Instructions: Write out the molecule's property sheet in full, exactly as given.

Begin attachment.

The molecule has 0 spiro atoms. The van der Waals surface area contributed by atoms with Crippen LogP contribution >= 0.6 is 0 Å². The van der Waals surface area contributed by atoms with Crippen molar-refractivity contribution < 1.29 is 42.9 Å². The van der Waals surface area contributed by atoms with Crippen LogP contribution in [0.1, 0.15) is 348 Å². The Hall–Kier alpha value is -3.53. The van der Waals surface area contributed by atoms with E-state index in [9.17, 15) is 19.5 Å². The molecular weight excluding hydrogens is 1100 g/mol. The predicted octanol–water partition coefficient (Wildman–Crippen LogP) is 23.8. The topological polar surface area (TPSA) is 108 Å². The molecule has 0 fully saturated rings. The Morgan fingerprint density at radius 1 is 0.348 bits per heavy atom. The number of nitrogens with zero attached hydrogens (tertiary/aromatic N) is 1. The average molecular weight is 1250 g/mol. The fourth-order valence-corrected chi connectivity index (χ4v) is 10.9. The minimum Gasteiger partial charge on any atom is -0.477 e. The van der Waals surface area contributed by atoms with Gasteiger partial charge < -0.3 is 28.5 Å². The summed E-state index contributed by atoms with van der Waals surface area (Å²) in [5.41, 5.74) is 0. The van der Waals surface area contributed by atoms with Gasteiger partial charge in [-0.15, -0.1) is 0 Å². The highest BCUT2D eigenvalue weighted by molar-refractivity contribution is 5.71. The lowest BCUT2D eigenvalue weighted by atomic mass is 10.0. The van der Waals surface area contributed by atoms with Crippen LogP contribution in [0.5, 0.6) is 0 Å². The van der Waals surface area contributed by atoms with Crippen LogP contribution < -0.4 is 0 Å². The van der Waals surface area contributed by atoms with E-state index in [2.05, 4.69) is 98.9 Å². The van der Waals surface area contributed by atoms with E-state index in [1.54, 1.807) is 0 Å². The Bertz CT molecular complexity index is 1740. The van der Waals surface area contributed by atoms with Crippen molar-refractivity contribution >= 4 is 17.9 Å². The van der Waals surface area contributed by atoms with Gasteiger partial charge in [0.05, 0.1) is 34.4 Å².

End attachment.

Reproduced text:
The molecule has 0 spiro atoms. The van der Waals surface area contributed by atoms with Crippen LogP contribution >= 0.6 is 0 Å². The van der Waals surface area contributed by atoms with Crippen molar-refractivity contribution < 1.29 is 42.9 Å². The van der Waals surface area contributed by atoms with Crippen LogP contribution in [0.1, 0.15) is 348 Å². The Hall–Kier alpha value is -3.53. The van der Waals surface area contributed by atoms with E-state index in [9.17, 15) is 19.5 Å². The molecular weight excluding hydrogens is 1100 g/mol. The predicted octanol–water partition coefficient (Wildman–Crippen LogP) is 23.8. The topological polar surface area (TPSA) is 108 Å². The molecule has 0 fully saturated rings. The Morgan fingerprint density at radius 1 is 0.348 bits per heavy atom. The number of nitrogens with zero attached hydrogens (tertiary/aromatic N) is 1. The average molecular weight is 1250 g/mol. The fourth-order valence-corrected chi connectivity index (χ4v) is 10.9. The minimum Gasteiger partial charge on any atom is -0.477 e. The van der Waals surface area contributed by atoms with Gasteiger partial charge < -0.3 is 28.5 Å². The summed E-state index contributed by atoms with van der Waals surface area (Å²) in [5.41, 5.74) is 0. The van der Waals surface area contributed by atoms with Gasteiger partial charge in [-0.15, -0.1) is 0 Å². The highest BCUT2D eigenvalue weighted by molar-refractivity contribution is 5.71. The lowest BCUT2D eigenvalue weighted by atomic mass is 10.0. The van der Waals surface area contributed by atoms with Crippen LogP contribution in [0.5, 0.6) is 0 Å². The van der Waals surface area contributed by atoms with Crippen LogP contribution < -0.4 is 0 Å². The van der Waals surface area contributed by atoms with E-state index in [2.05, 4.69) is 98.9 Å². The van der Waals surface area contributed by atoms with E-state index in [1.54, 1.807) is 0 Å². The Bertz CT molecular complexity index is 1740. The van der Waals surface area contributed by atoms with Crippen molar-refractivity contribution >= 4 is 17.9 Å². The van der Waals surface area contributed by atoms with Gasteiger partial charge in [0.05, 0.1) is 34.4 Å².